Press Release / May 15, 2014

Trials of indigenous leaders could undermine Peru’s hosting of climate negotiations, warns Global Witness

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As the trial of more than 50 indigenous leaders gets underway in Peru, Global Witness urges the government to ensure a fair hearing. The defendants face up to life imprisonment for their role in protests in the Amazonas region that ended in a fatal government crackdown in June 2009, including some who were over a thousand kilometres away at the time. The case, which has culminated in the biggest trial in Peru’s history, has been characterised by misinformation and biased investigations.1

The trial comes as Peru prepares to host this year’s UN climate change conference in Lima. The government is actively promoting indigenous rights in the negotiations, and is working with communities in Peru’s Amazon, and with the World Bank, to title indigenous land and prepare a progressive new forestry law. Meanwhile the government is prosecuting the very same indigenous leaders for five-year-old protests about forest destruction.

“It is tragically ironic that the hosts of a major climate summit are criminalising people who tried to save the Amazon from destruction,” said Andrew Simms of Global Witness. “Tropical forests are a key line of defence against global warming, and are worth more in every sense standing than they are cut down. People who put themselves on the line to prevent deforestation should certainly not be stripped of their rights, their land and thrown in jail.”

At least 30 people died and more than 200 were injured in the 2009 clashes near the town of Bagua. Civilians came up against military police with tanks, assault rifles and tear gas, causing deaths on both sides. The protests were a response to a government decree that was passed without citizen consultation, rolling back indigenous land rights so that communal land could be opened up to oil drilling, logging, mining and large-scale farming. Indigenous leaders made numerous attempts to enter into dialogue with Peru’s government. The government instead opted for a military response.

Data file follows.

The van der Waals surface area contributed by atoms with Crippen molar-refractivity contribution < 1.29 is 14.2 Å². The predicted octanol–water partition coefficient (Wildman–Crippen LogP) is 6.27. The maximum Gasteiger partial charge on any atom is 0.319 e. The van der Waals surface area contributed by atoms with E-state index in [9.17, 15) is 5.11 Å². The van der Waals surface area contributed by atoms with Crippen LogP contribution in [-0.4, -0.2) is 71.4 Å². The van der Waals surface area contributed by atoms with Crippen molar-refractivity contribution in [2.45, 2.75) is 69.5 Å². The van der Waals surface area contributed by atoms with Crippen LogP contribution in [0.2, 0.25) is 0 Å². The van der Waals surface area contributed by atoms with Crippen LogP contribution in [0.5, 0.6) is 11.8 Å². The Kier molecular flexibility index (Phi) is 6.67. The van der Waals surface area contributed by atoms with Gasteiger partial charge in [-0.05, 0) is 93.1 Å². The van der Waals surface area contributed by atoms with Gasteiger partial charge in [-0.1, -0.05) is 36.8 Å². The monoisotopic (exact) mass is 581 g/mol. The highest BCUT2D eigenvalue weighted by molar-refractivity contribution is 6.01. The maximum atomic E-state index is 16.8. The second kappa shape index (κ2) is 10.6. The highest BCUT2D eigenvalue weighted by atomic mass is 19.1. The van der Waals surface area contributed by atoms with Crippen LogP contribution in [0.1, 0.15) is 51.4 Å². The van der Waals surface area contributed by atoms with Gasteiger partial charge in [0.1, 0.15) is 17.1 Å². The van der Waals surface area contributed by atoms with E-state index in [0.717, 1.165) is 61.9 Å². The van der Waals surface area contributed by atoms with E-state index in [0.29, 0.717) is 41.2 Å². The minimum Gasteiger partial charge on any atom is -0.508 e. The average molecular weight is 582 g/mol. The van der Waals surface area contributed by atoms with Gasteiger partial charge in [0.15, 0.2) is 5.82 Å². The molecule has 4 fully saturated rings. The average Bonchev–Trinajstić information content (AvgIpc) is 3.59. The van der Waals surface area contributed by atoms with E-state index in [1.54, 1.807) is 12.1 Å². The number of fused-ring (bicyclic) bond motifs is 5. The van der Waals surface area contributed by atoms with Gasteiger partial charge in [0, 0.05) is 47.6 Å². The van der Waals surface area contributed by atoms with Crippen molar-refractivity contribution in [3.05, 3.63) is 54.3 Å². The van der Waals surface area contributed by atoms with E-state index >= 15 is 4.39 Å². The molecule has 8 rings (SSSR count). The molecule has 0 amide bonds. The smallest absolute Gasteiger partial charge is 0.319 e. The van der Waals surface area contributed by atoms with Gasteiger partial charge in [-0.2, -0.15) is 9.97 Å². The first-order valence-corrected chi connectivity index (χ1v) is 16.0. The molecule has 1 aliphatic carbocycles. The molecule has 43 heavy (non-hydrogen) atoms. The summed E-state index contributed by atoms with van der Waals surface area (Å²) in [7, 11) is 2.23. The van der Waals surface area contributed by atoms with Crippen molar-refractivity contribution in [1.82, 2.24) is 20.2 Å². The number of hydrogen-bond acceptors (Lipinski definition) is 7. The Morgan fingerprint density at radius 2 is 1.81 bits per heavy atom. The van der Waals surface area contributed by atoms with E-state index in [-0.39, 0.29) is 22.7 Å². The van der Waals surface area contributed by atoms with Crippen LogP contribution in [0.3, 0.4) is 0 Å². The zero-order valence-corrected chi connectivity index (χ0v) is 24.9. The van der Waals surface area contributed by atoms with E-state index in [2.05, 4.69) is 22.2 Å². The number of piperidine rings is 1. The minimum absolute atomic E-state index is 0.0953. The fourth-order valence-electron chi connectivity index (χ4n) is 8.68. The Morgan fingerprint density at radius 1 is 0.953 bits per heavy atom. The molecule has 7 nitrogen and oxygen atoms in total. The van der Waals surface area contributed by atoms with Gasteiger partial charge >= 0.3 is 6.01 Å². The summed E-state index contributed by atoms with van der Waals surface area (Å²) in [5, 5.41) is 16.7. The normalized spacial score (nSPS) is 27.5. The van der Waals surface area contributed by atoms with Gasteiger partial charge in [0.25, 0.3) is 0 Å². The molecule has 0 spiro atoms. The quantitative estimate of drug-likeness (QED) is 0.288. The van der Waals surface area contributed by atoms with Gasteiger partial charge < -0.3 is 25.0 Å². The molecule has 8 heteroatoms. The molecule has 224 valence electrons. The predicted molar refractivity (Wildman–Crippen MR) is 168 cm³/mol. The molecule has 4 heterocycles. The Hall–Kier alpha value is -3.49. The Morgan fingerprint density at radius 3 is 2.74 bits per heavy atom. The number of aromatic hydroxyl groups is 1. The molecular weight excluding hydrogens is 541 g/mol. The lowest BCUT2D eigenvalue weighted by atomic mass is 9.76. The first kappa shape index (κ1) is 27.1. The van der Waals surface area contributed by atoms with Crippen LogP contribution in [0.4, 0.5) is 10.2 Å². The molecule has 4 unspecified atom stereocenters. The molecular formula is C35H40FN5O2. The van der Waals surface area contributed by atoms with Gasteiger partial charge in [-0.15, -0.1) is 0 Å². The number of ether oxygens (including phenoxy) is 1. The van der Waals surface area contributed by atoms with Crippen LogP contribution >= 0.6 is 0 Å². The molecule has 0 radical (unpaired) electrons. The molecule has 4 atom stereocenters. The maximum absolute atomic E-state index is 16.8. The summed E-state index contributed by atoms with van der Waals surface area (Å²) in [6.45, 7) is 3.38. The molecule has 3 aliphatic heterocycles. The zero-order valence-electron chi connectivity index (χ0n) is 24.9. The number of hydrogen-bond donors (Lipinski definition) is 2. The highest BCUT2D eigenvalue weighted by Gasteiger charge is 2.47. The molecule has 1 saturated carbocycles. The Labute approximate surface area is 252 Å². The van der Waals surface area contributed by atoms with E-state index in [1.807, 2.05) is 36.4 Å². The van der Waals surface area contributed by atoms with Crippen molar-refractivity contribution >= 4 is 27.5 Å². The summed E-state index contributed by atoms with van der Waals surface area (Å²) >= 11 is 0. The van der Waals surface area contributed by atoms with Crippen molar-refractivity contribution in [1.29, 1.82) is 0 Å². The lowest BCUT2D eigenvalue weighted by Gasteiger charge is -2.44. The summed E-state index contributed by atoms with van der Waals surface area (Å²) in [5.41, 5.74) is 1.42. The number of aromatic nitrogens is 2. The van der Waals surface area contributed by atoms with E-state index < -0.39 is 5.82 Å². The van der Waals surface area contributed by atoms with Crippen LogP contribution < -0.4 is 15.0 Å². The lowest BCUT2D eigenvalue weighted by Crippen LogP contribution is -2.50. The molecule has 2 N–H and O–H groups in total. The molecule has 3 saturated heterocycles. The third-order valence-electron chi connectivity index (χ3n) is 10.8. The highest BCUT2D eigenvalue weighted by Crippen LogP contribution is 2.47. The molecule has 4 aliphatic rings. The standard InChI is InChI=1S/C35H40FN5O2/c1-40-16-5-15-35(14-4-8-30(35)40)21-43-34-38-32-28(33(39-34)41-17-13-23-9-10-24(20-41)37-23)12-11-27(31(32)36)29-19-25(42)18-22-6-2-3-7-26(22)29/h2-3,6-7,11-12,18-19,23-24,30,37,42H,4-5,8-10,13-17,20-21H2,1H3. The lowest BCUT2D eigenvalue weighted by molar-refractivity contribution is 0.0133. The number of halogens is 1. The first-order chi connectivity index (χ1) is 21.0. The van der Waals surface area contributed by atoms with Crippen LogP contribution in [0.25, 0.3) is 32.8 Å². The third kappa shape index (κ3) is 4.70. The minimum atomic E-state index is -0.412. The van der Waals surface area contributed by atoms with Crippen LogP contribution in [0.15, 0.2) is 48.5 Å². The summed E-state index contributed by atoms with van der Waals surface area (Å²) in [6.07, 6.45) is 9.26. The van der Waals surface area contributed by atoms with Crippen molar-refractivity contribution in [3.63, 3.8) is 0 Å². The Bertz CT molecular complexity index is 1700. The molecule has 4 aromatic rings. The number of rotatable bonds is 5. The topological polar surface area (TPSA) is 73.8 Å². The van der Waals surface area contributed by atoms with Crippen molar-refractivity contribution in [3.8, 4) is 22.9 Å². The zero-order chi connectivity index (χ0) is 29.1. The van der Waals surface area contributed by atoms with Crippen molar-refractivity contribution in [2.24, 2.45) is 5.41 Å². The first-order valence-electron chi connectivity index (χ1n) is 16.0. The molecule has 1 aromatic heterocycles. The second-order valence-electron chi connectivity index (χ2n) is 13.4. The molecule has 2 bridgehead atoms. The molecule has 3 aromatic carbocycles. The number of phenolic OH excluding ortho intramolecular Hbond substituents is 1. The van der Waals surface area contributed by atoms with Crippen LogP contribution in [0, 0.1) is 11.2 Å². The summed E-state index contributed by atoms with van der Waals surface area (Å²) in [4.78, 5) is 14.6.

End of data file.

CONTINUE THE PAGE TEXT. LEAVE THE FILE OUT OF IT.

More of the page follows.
In 2009 the UN’s Special Rapporteur on the Rights of Indigenous Peoples called for an independent special committee to conduct a thorough investigation into the events of that day. The Rapporteur also stated that: “The prosecution of indigenous people for protests should not be used as a method to suppress freedom of expression, and should be done only in cases where there is clear evidence of criminality.”2

An independent committee was never formed, and early investigations were skewed towards indigenous actions rather than the responsibility of police leaders and politicians. This week seven indigenous leaders face possible life imprisonment for allegedly inciting violence, including some who were not at the scene.

"The real instigators of the tragedy of June 2009 must be brought to justice in a fair trial,” said Cesar Gamboa, the head of Peruvian NGO DAR (Derecho Ambiente y Recursos Naturales). “We also hope that this conflict can teach us to solve environmental conflicts democratically and with respect to the rights of indigenous peoples, who have been exploited and neglected for centuries."

In Global Witness’ recent report, Deadly Environment, Peru ranked as one of the countries where people are most at risk from state-sponsored killings of land and environmental defenders. Peru is a country of contrast. It presides over vast forest reserves, fragile ecosystems and critical watersheds in the Andes and Amazon regions, and is home to over sixty different indigenous peoples. Meanwhile mining and oil extraction have been motors of rapid economic growth, triggering numerous conflicts over land grabbing, deforestation and water contamination. From 2012 to 2013, there were at least 21 civilian deaths or assassinations resulting from such disputes, with indigenous communities worst affected.

As preparations continue for the Lima climate conference, Peru must demonstrate to the international community that it takes seriously its commitment to tackle climate change, recognises the critical role that environment defenders play in that aim, and respects, protects and promotes their right to do so. The government will struggle to do this with its indigenous leaders behind bars without due process, a credible investigation and fair trials.


For any queries, please contact:

Alice Harrison, Communications Advisor, Global Witness 

[email protected] +44 7841 338792